The recent advancements in Artificial Intelligence (AI) have been a boon for various applied fields. Artificially intelligent systems today are present everywhere around us, chatbots, for instance, replying back to queries in accordance with the interaction made, processing a result in return. Recently, one of the most popular areas of research in artificial intelligence has been in the field of video games. Challenging yet easy to formalize, this platform can be very well used to develop new AI methods and measure how well they work. Video games can also help demonstrate that machines today are capable of behaviour that is thought to require intelligence without putting human lives or property at risk.
AI systems for video games use a concept known as reinforcement learning (RL), a machine learning training method, creating self-learning algorithm enabled agents as either a co-player or opponent, some of which have even outperformed human players. However, despite their proven record of high individual performance, RL agents can sometimes become frustrating teammates when paired with human players, according to a study by AI researchers at MIT Lincoln Laboratory.
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The study conducted demanded and involved cooperation between humans and AI agents in the card game called ‘Hanabi’, where it tried to observe if AI is able to demonstrate teaming intelligence, particularly with human teammates. The results showed that most players prefer the traditional and predictable rule-based AI systems over complex RL systems, as the RL-based AI teammates sometimes lacked an appropriate level of quick behaviour and failed to engender certain human reactions, such as trust, mental workload, and risk perception.
The recent research is mostly being applied to single-player games like the Atari Breakout or adversarial games like StarCraft and Go, where the AI is pitted against a human player or another game-playing bot.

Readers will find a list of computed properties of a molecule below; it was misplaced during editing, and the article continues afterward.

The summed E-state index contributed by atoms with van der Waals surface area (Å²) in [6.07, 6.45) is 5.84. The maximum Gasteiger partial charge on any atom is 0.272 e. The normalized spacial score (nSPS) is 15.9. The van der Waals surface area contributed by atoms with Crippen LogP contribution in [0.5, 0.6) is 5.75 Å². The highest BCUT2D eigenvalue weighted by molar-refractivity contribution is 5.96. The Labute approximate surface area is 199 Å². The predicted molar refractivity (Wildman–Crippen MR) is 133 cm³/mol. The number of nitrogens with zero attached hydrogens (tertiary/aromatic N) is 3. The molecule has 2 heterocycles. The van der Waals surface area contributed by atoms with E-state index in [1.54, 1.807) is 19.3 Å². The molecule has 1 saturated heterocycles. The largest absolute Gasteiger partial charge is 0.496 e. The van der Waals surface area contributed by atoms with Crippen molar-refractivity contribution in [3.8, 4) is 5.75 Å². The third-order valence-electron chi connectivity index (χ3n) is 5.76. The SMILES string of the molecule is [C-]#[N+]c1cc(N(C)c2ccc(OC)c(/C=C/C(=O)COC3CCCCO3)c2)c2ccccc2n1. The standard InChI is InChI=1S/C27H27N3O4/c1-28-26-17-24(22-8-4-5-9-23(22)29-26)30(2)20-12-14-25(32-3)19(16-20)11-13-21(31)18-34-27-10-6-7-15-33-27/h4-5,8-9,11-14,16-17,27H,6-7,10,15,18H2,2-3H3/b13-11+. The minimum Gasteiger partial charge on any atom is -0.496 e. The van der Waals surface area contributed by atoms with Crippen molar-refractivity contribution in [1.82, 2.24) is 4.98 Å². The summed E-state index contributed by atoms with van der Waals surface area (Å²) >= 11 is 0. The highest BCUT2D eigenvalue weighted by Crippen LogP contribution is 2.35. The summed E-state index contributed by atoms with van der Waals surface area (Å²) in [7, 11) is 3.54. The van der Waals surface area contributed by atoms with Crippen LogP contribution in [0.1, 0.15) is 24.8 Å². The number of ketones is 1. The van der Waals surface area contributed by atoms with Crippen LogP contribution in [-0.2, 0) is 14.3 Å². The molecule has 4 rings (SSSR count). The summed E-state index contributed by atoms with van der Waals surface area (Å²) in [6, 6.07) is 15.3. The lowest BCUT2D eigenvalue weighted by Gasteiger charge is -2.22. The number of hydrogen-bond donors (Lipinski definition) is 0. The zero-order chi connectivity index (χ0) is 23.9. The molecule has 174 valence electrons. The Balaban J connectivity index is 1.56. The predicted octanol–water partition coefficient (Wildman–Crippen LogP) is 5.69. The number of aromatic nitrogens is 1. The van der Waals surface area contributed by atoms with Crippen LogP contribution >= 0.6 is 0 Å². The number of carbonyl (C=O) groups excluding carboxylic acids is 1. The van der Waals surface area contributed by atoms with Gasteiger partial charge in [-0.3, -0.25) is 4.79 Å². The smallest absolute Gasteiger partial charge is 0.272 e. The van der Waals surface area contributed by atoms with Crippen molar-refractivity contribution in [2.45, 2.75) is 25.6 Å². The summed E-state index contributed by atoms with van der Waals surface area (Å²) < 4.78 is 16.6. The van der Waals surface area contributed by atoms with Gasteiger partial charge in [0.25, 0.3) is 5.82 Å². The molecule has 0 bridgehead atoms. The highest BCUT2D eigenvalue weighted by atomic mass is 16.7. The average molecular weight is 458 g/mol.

But, researchers have also been able to develop a few RL agents that can learn games from scratch through pure self-play without any human input. Learning through numerous episodes of the gameplay, an RL agent can gradually go from taking random actions to learning sequences of actions that can help it maximize its goal.
A famous example was DeepMind’s AlphaGo when it matched up against Go world champion Lee Sedol. The analysts first thought that the move was a mistake because it went against the intuitions of human experts. But the result ended up turning the tide in favour of the AI player and defeating Sedol.
In recent years, several research teams have explored the development of AI bots that can play Hanabi. Some of these agents used symbolic AI, where the engineers provided the rules of gameplay beforehand, while others used reinforcement learning.
Where does AI lack?
One key metric of teaming is trust, which players define as “the attitude that an agent will help achieve an individual’s goals in a situation characterized by uncertainty and vulnerability”.
Potential difficulties with trust include trust calibration, whether one’s trust in an agent is commensurate with its capabilities and trust resolution, which defines whether the range of situations where a human trusts a system is commensurate with its range of capabilities.
In the Hanibi research experiment, the players were exposed to SmartBot and Other-Play but weren’t informed which algorithm worked behind the scenes. According to the surveys from the participants, the more experienced Hanabi players had a poorer experience with the Other-Play RL algorithm in comparison to the rule-based SmartBot agent.
Image Source: Hanibi Research Paper
Not only were the scores no better with the AI teammate than with the rule-based agent, but human players consistently hated playing with their AI teammate. They found it to be unpredictable, unreliable and untrustworthy and felt negative even when the team scored well.
Image Source: Hanibi Research Paper
Humans hating their AI teammates could be of concern for researchers designing future technologies to one day work with humans on real challenges — like defending from missiles or performing complex surgery. This dynamic, called ‘teaming intelligence’, is the next frontier in AI research.